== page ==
Communicating Ecosystem-Based Management
CASE STUDY #1
Connecting with the audience
Resources and timescales
The plan did not seek an overall attitude change, but rather to amplify the existing conservationist mindset in the UAE, which had been fostered by the nation’s first President, the late Sheikh Zayed Al Nahyan, who had instituted extensive mangrove restoration projects. Through the AGEDI/ GRID-Arendal partnership, the project drew on scientific expertise from external blue carbon experts and localized the messaging for several target audiences. Video interviews showcased volunteers and local residents. The messaging reflected on mangroves as part of the UAE’s culture and heritage, and the material was communicated to an audience that was already aware of the importance of mangroves but not their role in carbon mitigation. The Secretary General of the Environment Agency – Abu Dhabi (EAD, which AGEDI is part of ) also maintained the same messaging in her speeches and her video interview, thus ensuring consistency in front of locally relevant and well- respected figures. Project staff identified individual contacts – usually advocates within the ministry and the urban planning council, key people in non-governmental organizations (NGOs), as well as esteemed researchers – to help reach even further audiences. This group of experts participated at numerous international conferences, representing the region and presenting the project and its main outcomes. The communication plan categorized target audiences by three priority levels, from primary to tertiary. The primary level included government and other high-level Abu Dhabi and UAE officials, the scientific community, the higher-level education sector and EAD staff. The plan then assigned objectives for communicating to each of the three audiences, including which materials to share. Some materials were intended to expand their audience’s messaging and others to support their policy incorporation. For example, the objective in communicating to scientists was to empower them to continue blue carbon research beyond the project end. The project therefore produced editorials to spotlight participating local scientists in local and international media, and created an online geographic data tool to enable scientists to upload, store and access blue carbon field data. As the most important audience was government officials, who are key to integrating blue carbon in policies, the project focused on their technical advisers. They received presentation templates and other information to enable and empower them to present blue carbon in ways consistent with the project goals. Publications and online tools were also disseminated to the target audiences via the following websites: http://www.grida.no/publications/181; http://bluecarbonportal.org/abu-dhabi-blue-carbon- demonstration-project/ and https://agedi.org/item/abu- dhabi-blue-carbon-demonstration-project/ as well as on various social media accounts. The websites were mentioned in workshops and meetings, while the social media accounts reached specific followers.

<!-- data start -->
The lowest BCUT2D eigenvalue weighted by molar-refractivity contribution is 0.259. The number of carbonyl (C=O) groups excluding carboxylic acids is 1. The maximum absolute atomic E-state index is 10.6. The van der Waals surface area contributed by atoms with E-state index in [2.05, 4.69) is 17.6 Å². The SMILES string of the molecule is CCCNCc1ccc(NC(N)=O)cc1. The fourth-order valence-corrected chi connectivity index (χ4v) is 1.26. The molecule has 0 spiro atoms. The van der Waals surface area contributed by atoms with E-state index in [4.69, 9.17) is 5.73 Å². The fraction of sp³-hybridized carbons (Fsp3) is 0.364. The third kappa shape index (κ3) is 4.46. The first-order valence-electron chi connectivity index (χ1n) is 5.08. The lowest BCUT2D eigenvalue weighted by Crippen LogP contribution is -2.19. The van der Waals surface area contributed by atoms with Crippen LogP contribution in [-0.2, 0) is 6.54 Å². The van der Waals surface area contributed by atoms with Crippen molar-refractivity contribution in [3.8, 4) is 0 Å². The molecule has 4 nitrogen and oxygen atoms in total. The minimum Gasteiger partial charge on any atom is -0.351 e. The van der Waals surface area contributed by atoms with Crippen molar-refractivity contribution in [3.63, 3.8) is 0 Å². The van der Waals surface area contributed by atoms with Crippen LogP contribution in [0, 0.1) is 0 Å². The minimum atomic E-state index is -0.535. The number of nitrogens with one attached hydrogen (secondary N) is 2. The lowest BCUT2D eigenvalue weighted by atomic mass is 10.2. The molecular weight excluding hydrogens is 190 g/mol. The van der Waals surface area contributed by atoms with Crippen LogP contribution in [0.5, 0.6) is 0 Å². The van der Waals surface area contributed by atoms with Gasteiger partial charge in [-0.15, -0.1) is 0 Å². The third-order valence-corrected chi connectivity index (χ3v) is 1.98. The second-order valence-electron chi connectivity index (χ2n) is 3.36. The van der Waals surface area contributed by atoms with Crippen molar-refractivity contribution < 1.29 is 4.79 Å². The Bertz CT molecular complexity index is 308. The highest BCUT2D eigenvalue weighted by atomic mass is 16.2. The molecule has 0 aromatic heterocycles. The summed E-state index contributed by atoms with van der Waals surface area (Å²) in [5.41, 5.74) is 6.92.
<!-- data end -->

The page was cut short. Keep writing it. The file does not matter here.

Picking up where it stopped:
The budget for the entire Blue Carbon Demonstration Project was AED 9 million (USD 2.45 million), with a communications component of AED 783,000 (USD 213,000) – 9 per cent of the project budget. AGEDI’s project team included a communications expert with expertise on how to engage Abu Dhabi’s audiences effectively. This involved tracking audience input – for example, suggestions on improving the project were collected at public meetings – and informing individuals how and when their comments were integrated. The project was extended from 11 to 15 months, to allow time for more extensive outreach, and required people with design and media production skills to work on its 28 forms of communication materials. Among the less conventional materials were edible postcards advertising blue carbon, which were distributed during the Eid Al Hadha and Eid Al Fitr holidays.
The project collected few quantitative analytics, aside from tracking newspaper coverage. For example, the guidance document got over 3,400 hits. There is, however, a significant qualitative indicator of success. The project started from very little knowledge of blue carbon science and storage, which was then discussed by others outside the project team, as well as included into numerous planning documents and reporting documents. More specifically, since project completion, blue carbon has been integrated into several Abu Dhabi and UAE policies. These include maritime spatial planning for Abu Dhabi, and the UAE’s National Climate Change Plan, Green Growth Strategy, Nationally Determined Contribution and more. Furthermore, Abu Dhabi won the bid for the Ecocity World Summit in 2015, because of its blue carbon work.
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